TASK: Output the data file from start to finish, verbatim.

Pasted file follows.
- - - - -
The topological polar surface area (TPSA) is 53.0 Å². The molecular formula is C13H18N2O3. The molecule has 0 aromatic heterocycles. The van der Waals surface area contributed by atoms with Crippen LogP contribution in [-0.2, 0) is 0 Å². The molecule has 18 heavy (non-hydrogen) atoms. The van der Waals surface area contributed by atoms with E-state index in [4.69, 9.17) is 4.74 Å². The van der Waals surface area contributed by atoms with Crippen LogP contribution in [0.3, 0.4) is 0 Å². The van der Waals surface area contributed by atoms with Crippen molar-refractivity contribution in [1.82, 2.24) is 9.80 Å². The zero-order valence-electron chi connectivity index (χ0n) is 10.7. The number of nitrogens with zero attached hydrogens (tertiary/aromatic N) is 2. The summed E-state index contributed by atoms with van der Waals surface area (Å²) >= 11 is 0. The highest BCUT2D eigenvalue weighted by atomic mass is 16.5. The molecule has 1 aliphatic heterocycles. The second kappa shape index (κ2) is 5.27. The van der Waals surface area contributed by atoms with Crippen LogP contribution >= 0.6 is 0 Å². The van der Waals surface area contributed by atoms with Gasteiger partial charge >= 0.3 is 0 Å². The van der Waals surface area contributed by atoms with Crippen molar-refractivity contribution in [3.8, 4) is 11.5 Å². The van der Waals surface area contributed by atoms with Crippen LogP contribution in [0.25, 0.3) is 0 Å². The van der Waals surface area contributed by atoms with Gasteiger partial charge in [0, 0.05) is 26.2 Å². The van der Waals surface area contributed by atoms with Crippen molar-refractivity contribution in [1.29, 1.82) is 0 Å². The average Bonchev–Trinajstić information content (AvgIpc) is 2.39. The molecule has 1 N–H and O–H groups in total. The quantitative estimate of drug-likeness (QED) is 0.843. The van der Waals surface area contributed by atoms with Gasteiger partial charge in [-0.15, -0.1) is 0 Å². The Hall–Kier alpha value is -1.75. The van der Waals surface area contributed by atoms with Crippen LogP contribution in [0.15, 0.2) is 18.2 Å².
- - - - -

The topological polar surface area (TPSA) is 53.0 Å². The molecular formula is C13H18N2O3. The molecule has 0 aromatic heterocycles. The van der Waals surface area contributed by atoms with Crippen LogP contribution in [-0.2, 0) is 0 Å². The molecule has 18 heavy (non-hydrogen) atoms. The van der Waals surface area contributed by atoms with E-state index in [4.69, 9.17) is 4.74 Å². The van der Waals surface area contributed by atoms with Crippen LogP contribution in [0.3, 0.4) is 0 Å². The van der Waals surface area contributed by atoms with Crippen molar-refractivity contribution in [1.82, 2.24) is 9.80 Å². The zero-order valence-electron chi connectivity index (χ0n) is 10.7. The number of nitrogens with zero attached hydrogens (tertiary/aromatic N) is 2. The summed E-state index contributed by atoms with van der Waals surface area (Å²) >= 11 is 0. The highest BCUT2D eigenvalue weighted by atomic mass is 16.5. The molecule has 1 aliphatic heterocycles. The second kappa shape index (κ2) is 5.27. The van der Waals surface area contributed by atoms with Crippen LogP contribution >= 0.6 is 0 Å². The van der Waals surface area contributed by atoms with Gasteiger partial charge >= 0.3 is 0 Å². The van der Waals surface area contributed by atoms with Crippen molar-refractivity contribution in [3.8, 4) is 11.5 Å². The van der Waals surface area contributed by atoms with Crippen LogP contribution in [0.25, 0.3) is 0 Å². The van der Waals surface area contributed by atoms with Gasteiger partial charge in [0, 0.05) is 26.2 Å². The van der Waals surface area contributed by atoms with Crippen molar-refractivity contribution in [1.29, 1.82) is 0 Å². The average Bonchev–Trinajstić information content (AvgIpc) is 2.39. The molecule has 1 N–H and O–H groups in total. The quantitative estimate of drug-likeness (QED) is 0.843. The van der Waals surface area contributed by atoms with Gasteiger partial charge in [-0.15, -0.1) is 0 Å². The Hall–Kier alpha value is -1.75. The van der Waals surface area contributed by atoms with Crippen LogP contribution in [0.15, 0.2) is 18.2 Å².